I guess the point of this one is when we’re saying we’re too busy… what exactly are we “too busy” doing? And are they things that should take up as much time as they do? I’m a big fan of ensuring you’re getting enough rest and all that, but sometimes we have too much time in our week we’re filling with long naps and nights in and time off. When we say we’re studying, we’re actually just catching up on the latest Vines. When we say we can’t get involved, maybe it’s because too much of our time is already given over to constant relaxation. We have 168 hours a week – I wonder how many of those we give to starting and finishing TV series, video games and books every week, at the expense of things we probably should be doing?

Because we’re tired. Sometimes it’s easier telling people we’re too busy rather than just saying “ah actually I’m really tired right now and can’t make it”. Definitely done this one before if I’m brutally honest with myself, and I’m sure we all have. I wonder why we’d rather say we’re busy instead of owning up to feeling worn out? Being tired is a pretty natural part of life, especially after you’re giving your best efforts in so many different areas. Maybe it’d just be okay to tell people we’re having a night in when we need it.

I think there are bigger things to consider if we’re using this all the time, though. If we work 40 hours a week, why do we feel the need to use 60 hours for recovery? Perhaps the way we’re approaching our work life or how we’re feeling about our job is unhealthy and demanding more hours in recovery than we’re putting into actually doing it.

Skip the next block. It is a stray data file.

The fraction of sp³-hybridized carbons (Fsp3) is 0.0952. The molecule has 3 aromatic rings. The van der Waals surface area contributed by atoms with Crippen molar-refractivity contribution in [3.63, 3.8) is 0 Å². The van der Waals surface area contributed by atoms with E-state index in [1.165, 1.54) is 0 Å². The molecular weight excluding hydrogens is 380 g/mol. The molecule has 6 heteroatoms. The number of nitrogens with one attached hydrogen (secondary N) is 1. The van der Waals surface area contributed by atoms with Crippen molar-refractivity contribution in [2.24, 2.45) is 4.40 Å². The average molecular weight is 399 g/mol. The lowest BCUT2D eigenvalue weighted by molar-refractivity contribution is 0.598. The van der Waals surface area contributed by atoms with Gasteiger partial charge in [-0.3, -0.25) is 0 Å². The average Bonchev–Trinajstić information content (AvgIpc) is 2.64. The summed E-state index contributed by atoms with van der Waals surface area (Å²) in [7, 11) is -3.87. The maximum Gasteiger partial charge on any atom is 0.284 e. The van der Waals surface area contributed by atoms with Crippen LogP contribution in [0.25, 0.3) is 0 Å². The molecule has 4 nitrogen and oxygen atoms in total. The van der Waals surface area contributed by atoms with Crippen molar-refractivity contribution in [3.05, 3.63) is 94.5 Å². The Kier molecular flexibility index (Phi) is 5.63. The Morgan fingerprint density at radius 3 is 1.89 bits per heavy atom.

Because we would need to replace something else. I’ve worked on a wide variety of different IT projects across a number of different government and private sector organizations, and something that is always in common in their delivery is observing the rule that we can’t put anything new into our scope of work unless we take something else out. You can’t have a scope of work that’s estimated to take the team 4 weeks, add another few one week tasks, and expect the original delivery time frame to still be achievable.

I find it the same in my life. If I give my time to something new, I have to replace something else I’m already doing. I mean, I do use my 168 hours every week. It’s just whether or not the things I’m doing are replaceable. Or whether or not I consider them replaceable. If I don’t, I probably won’t make room for it. But if there’s nothing in my week I think can be moved around, or maybe something unnecessary that I don’t need to give so much time towards, maybe I shouldn’t be saying I’m busy.

Because we’re unfocused. All of us procrastinate at times. Unfortunately, procrastination is one of the biggest robbers of our future, and of our present. The other extreme of behaviour is to just say yes to everything and do too much